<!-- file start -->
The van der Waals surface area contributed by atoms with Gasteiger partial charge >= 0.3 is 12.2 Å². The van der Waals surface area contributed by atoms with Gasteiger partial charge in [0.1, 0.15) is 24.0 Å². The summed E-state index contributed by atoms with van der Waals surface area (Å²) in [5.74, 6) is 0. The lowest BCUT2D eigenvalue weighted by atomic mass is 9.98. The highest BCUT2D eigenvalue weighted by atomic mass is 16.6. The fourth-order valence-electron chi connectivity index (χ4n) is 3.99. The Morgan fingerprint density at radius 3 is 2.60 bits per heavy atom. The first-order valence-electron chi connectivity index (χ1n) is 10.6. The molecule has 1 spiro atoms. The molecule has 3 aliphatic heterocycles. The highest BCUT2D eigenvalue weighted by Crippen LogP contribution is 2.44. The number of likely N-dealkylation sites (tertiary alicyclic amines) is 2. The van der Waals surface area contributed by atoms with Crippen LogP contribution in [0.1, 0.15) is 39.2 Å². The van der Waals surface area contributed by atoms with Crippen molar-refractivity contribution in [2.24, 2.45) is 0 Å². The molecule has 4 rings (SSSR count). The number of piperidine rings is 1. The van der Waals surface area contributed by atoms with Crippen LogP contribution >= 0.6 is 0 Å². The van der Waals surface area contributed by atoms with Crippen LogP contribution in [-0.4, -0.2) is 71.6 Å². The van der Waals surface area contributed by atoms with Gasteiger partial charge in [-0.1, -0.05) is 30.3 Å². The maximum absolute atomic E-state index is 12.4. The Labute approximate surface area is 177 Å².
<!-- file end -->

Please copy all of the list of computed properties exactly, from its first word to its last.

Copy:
The van der Waals surface area contributed by atoms with Gasteiger partial charge >= 0.3 is 12.2 Å². The van der Waals surface area contributed by atoms with Gasteiger partial charge in [0.1, 0.15) is 24.0 Å². The summed E-state index contributed by atoms with van der Waals surface area (Å²) in [5.74, 6) is 0. The lowest BCUT2D eigenvalue weighted by atomic mass is 9.98. The highest BCUT2D eigenvalue weighted by atomic mass is 16.6. The fourth-order valence-electron chi connectivity index (χ4n) is 3.99. The Morgan fingerprint density at radius 3 is 2.60 bits per heavy atom. The first-order valence-electron chi connectivity index (χ1n) is 10.6. The molecule has 1 spiro atoms. The molecule has 3 aliphatic heterocycles. The highest BCUT2D eigenvalue weighted by Crippen LogP contribution is 2.44. The number of likely N-dealkylation sites (tertiary alicyclic amines) is 2. The van der Waals surface area contributed by atoms with Crippen LogP contribution in [0.1, 0.15) is 39.2 Å². The van der Waals surface area contributed by atoms with Crippen molar-refractivity contribution in [2.24, 2.45) is 0 Å². The molecule has 4 rings (SSSR count). The number of piperidine rings is 1. The van der Waals surface area contributed by atoms with Crippen LogP contribution >= 0.6 is 0 Å². The van der Waals surface area contributed by atoms with Crippen LogP contribution in [-0.4, -0.2) is 71.6 Å². The van der Waals surface area contributed by atoms with Gasteiger partial charge in [-0.1, -0.05) is 30.3 Å². The maximum absolute atomic E-state index is 12.4. The Labute approximate surface area is 177 Å².